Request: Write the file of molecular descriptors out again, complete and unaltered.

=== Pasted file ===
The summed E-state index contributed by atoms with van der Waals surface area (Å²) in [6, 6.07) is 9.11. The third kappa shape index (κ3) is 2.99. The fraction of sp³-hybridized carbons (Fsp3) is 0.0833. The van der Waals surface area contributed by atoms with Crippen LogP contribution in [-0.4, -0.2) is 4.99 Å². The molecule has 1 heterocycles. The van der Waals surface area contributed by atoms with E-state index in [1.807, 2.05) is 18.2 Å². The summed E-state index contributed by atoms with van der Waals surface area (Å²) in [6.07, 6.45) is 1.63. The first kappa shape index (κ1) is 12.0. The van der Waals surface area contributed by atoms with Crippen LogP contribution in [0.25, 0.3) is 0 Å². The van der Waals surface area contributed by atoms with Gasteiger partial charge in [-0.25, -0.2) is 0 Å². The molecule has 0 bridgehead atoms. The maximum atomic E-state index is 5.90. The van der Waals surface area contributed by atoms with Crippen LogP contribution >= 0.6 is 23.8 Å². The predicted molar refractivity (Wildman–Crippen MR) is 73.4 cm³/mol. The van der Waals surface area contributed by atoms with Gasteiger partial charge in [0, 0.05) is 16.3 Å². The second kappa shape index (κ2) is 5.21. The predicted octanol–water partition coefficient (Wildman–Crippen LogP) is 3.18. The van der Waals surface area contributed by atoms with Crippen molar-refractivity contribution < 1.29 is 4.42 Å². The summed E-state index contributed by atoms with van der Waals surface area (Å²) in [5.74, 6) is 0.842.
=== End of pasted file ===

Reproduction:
The summed E-state index contributed by atoms with van der Waals surface area (Å²) in [6, 6.07) is 9.11. The third kappa shape index (κ3) is 2.99. The fraction of sp³-hybridized carbons (Fsp3) is 0.0833. The van der Waals surface area contributed by atoms with Crippen LogP contribution in [-0.4, -0.2) is 4.99 Å². The molecule has 1 heterocycles. The van der Waals surface area contributed by atoms with E-state index in [1.807, 2.05) is 18.2 Å². The summed E-state index contributed by atoms with van der Waals surface area (Å²) in [6.07, 6.45) is 1.63. The first kappa shape index (κ1) is 12.0. The van der Waals surface area contributed by atoms with Crippen LogP contribution in [0.25, 0.3) is 0 Å². The van der Waals surface area contributed by atoms with Gasteiger partial charge in [-0.25, -0.2) is 0 Å². The molecule has 0 bridgehead atoms. The maximum atomic E-state index is 5.90. The van der Waals surface area contributed by atoms with Crippen LogP contribution >= 0.6 is 23.8 Å². The predicted molar refractivity (Wildman–Crippen MR) is 73.4 cm³/mol. The van der Waals surface area contributed by atoms with Gasteiger partial charge in [0, 0.05) is 16.3 Å². The second kappa shape index (κ2) is 5.21. The predicted octanol–water partition coefficient (Wildman–Crippen LogP) is 3.18. The van der Waals surface area contributed by atoms with Crippen molar-refractivity contribution < 1.29 is 4.42 Å². The summed E-state index contributed by atoms with van der Waals surface area (Å²) in [5.74, 6) is 0.842.